Thursday, June 27, 2013
Beatrice Becker speaks of the dangerous conditions facing the Jews of Iasi, Romania in late June 1941 when Romania entered the war as an ally of Germany. Days later, on Jun 29th, the Jews of Iasi were rounded up by Romanian and German military units. Beatrice heard screams and shooting coming from the direction of the main police headquarters. Beatrice and her parents were rounded up and  were marched toward the police station’s courtyard, where German soldiers concentrated the Jews of Iasi. The family saw many corpses along the way.  Beatrice and her mother were allowed to return home.
Tuesday, July 2, 2013
Gerda Haas was aware of her upcoming deportation from Berlin, Germany, as of 1942, but was not placed on the deportation list until Mar 17, 1943. She and many other deportees were  first assembled on the Grosse-Hamburger Strasse deportation center and deportation by train took place a few days later. Gerda relates she felt lucky to be sent to the Theresienstadt ghetto in Czechoslovakia and believes it was due to her profession as a nurse.
Wednesday, July 3, 2013
In celebration of the United States’ Independence Day, the holiday that honors the nation’s birth with the adoption of the Declaration of Independence on July 4, 1776, we share a clip from the testimony of Holocaust survivor Israel Baicher. Israel describes immigrating to the United States as his happiest day and recounts the wonderful life he and his wife successfully built together.
Monday, July 8, 2013
Nechama remembers being taken from her home with her parents to the nearby Seventh Fort, a military fortification in Kaunas, Lithuania, in 1941. She and her mother were released shortly thereafter and allowed to return home. Her father, however, remained in the Fort and witnessed the mass killings of Jewish men by German soldiers and the Lithuanian police. Nechama explains how her father was able to survive the mass killings at the time.
Wednesday, July 10, 2013
Henri Deutsch, a jewish survivor, who along with his family was rescued by Aristides de Sousa Mendes, recalls the Portuguese diplomat. Sousa Mendes, against orders from the Portuguese government, issued an estimated 30,000 travel visas to people escaping Nazi-occupied France in 1940.
Tuesday, July 16, 2013
Robert Clary remembers being taken with his parents from his apartment in Paris, France, on September 23, 1942, and relates they were deported to the Drancy Transit Camp shortly thereafter. He explains that his half‐sister, Ida, her husband and two small sons had managed to evade deportation on July 16th, but were arrested for deportation that same date.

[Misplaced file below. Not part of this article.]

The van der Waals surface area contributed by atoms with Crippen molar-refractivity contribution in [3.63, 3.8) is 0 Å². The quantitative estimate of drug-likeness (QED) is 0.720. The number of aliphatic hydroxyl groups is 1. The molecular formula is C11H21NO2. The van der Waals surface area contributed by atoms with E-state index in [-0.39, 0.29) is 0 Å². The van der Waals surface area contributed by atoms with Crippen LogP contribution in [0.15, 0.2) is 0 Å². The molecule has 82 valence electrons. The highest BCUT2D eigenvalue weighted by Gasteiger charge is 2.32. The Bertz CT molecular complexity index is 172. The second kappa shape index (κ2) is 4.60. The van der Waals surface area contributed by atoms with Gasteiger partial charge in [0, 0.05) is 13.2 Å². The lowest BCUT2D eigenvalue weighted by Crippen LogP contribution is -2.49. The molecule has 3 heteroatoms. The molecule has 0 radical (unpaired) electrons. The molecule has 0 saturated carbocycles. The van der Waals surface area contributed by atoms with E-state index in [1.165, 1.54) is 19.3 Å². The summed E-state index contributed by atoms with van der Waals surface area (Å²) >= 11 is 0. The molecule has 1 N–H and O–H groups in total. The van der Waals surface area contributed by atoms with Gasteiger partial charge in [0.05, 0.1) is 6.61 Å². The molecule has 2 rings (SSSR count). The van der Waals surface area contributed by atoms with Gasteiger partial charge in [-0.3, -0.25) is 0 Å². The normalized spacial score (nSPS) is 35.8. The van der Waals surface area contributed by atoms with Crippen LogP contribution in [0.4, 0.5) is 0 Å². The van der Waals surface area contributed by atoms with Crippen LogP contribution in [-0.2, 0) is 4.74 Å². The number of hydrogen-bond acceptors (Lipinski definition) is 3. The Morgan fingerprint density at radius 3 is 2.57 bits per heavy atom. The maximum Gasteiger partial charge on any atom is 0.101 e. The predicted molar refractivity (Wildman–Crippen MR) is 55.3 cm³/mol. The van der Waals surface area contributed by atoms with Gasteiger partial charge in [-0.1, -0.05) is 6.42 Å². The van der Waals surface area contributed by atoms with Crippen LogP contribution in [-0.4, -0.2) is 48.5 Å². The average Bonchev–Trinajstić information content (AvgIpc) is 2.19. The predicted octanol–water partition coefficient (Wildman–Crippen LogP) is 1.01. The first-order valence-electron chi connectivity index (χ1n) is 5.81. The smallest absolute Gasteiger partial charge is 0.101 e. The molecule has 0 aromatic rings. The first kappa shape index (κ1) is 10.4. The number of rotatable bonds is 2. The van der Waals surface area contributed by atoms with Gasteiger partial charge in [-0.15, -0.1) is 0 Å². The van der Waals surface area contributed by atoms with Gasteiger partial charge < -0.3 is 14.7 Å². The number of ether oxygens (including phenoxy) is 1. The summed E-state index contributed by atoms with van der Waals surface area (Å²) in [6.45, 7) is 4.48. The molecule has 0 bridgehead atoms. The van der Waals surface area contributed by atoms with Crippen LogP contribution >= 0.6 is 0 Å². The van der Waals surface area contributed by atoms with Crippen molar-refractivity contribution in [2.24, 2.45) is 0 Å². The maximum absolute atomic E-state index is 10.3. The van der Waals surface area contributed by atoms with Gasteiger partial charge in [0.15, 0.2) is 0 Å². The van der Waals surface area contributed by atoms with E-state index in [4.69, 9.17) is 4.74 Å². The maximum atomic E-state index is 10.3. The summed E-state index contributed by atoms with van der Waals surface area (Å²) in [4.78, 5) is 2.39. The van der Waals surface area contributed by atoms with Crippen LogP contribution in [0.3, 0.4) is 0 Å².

Thursday, July 18, 2013
Inge and her sister Edith left Zurich, Switzerland for London, United Kingdom, to be reunited with their father after the war. Inge relates that her mother, who had made her way to Sweden after liberation, also joined them in England. It was 1946.
Monday, July 22, 2013
Pinchas Gutter recalls his arrival at the Theresienstadt Ghetto in Czechoslovakia two weeks prior to his liberation by the Soviet armed forces in 1945. He relates he refused to participate in the mistreatment of the German ghetto guards by Soviet soldiers during the liberation of the ghetto. He remembers the sadness he felt over the mistreatment of anyone even of perpetrators.
Monday, July 29, 2013
Leopold Page survived the Holocaust by working in Oskar Schindler’s factory. Page remembers how Mr. and Mrs. Schindler saved hundreds of Jews by taking them off cattle train when no other camp would accept them. Also the Schindlers gave personal medical attention   to the very sick. Page was instrumental in telling Oskar Schindler’s heroic story, which led to the book and later the movie, Schindler’s List.
Tuesday, July 30, 2013
Helen Fagin discusses her efforts and risk to educate fellow ghetto inhabitants in the Radomsko ghetto in Poland.
Thursday, August 1, 2013
In preparation for the start of the 1936 Olympics in Berlin, the Nazis in power decided to minimize the presence of anti-Semitism in the city. Hugo Beckerman recalls how he was able to identify the Jewish businesses that were still allowed to run at that time.
Monday, August 5, 2013
Joli Felsen never wanted to talk about her experience as a young girl during the Holocaust, until her granddaughter begged Felsen to speak to her history class. The schoolchildren were shocked by her story but also grateful for her visit.